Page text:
Just Add Diesel: How Unintended Consequences Rob Taxpayers Blind

from the regulatory-mess dept

One of the reasons we're often skeptical of legislative/regulatory solutions to things is that they almost always have unintended consequences that do a lot more harm than good -- and quite often those unintended consequences are the exact opposite of what the regulation was supposed to do. Tim Lee points us to an excellent, if depressing, example. A few years back, the government passed a bill to encourage "greener" transportation by providing tax credits for the use of alternative fuels -- including for the use of fuel mixtures that combined alternative fuels with gasoline or diesel. As Chris Hayes explains, this resulted in America's paper companies suddenly dumping diesel into their production process solely to qualify for the tax credit.

The end result is staggering. The paper companies are wasting diesel fuel (remember, the whole point of this bill was to decrease the use of such fuels) by adding it to a process even though it's entirely unnecessary, and then claiming the tax credit. And, boy, is it worth it. The top ten paper companies are likely to take in $8 billion dollars from this tax credit. The money coming from this is so valuable that it dwarfs the actual paper business. The industry is making a lot more money throwing diesel fuel away than actually selling paper. And that is a perfect example of why even the best intentioned regulators often end up doing an awful lot of damage.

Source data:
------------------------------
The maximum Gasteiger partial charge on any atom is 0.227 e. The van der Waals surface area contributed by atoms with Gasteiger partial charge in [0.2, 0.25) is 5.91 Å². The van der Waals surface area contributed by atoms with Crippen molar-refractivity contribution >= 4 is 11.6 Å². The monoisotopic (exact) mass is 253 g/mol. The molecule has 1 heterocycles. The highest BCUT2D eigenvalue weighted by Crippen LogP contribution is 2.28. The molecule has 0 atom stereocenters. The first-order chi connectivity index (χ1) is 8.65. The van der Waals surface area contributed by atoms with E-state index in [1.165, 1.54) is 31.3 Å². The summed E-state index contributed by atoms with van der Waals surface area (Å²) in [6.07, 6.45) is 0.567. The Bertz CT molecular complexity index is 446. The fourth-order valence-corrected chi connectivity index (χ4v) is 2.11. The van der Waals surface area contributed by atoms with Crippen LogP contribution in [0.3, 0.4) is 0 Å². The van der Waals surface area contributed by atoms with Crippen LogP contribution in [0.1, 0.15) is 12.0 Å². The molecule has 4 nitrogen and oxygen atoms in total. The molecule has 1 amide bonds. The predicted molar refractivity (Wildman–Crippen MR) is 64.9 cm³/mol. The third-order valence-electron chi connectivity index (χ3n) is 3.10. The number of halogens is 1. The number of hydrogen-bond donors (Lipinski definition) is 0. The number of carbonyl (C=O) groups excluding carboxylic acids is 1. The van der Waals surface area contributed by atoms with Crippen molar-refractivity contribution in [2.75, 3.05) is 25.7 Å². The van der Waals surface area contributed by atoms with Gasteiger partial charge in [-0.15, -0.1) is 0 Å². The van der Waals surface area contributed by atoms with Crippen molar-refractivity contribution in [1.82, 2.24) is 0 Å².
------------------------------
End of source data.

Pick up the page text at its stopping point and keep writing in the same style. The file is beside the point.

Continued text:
Filed Under: green energy, paper manufacturers, politics, regulations, unintended consequences


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  1. identicon
    Hulser, 3 Apr 2009 @ 8:01pm

    One year review

    I'm starting to think that it would really be a good thing if every federal law passed by Congress required a periodic review cycle. Review it the first year and maybe even the fifth. Whatever. Just something that would require a vote to "re-up" or extend the lifetime of the law.

    The main benefit would be for lawmakers to look at the consequences of the laws to see if they were really what was intended. Maybe you could even arrange it so that it was easier for the lawmakers to skip out on the re-up vote. This way, someone could vote on a bill that was politically popular at the time -- "for the children!" -- and then, when things calmed down, be conveniently absent the day of the re-up.

    The side benefit is that Congress would be so busy reviewing existing laws that they'd have less time to come up more with new shitty laws.

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